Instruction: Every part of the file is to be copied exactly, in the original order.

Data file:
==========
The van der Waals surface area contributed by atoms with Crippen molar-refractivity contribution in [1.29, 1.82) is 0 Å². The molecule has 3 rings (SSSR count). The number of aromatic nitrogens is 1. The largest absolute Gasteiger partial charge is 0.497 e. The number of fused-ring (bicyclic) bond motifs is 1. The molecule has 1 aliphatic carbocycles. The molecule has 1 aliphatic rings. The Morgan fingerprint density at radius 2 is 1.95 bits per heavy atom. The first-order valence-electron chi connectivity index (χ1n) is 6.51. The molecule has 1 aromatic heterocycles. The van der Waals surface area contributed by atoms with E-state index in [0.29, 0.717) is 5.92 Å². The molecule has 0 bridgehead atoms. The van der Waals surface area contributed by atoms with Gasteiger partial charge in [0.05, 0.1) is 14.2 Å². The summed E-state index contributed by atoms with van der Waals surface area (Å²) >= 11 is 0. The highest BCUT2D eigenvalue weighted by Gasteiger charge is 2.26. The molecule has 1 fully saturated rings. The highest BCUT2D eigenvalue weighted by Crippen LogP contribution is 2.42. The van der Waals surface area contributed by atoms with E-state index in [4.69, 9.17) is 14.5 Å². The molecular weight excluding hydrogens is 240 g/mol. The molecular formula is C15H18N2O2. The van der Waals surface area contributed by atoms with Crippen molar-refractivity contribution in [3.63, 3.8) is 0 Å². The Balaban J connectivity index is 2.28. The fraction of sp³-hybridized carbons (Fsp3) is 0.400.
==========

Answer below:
The van der Waals surface area contributed by atoms with Crippen molar-refractivity contribution in [1.29, 1.82) is 0 Å². The molecule has 3 rings (SSSR count). The number of aromatic nitrogens is 1. The largest absolute Gasteiger partial charge is 0.497 e. The number of fused-ring (bicyclic) bond motifs is 1. The molecule has 1 aliphatic carbocycles. The molecule has 1 aliphatic rings. The Morgan fingerprint density at radius 2 is 1.95 bits per heavy atom. The first-order valence-electron chi connectivity index (χ1n) is 6.51. The molecule has 1 aromatic heterocycles. The van der Waals surface area contributed by atoms with E-state index in [0.29, 0.717) is 5.92 Å². The molecule has 0 bridgehead atoms. The van der Waals surface area contributed by atoms with Gasteiger partial charge in [0.05, 0.1) is 14.2 Å². The summed E-state index contributed by atoms with van der Waals surface area (Å²) >= 11 is 0. The highest BCUT2D eigenvalue weighted by Gasteiger charge is 2.26. The molecule has 1 fully saturated rings. The highest BCUT2D eigenvalue weighted by Crippen LogP contribution is 2.42. The van der Waals surface area contributed by atoms with E-state index in [4.69, 9.17) is 14.5 Å². The molecular weight excluding hydrogens is 240 g/mol. The molecular formula is C15H18N2O2. The van der Waals surface area contributed by atoms with Crippen molar-refractivity contribution in [3.63, 3.8) is 0 Å². The Balaban J connectivity index is 2.28. The fraction of sp³-hybridized carbons (Fsp3) is 0.400.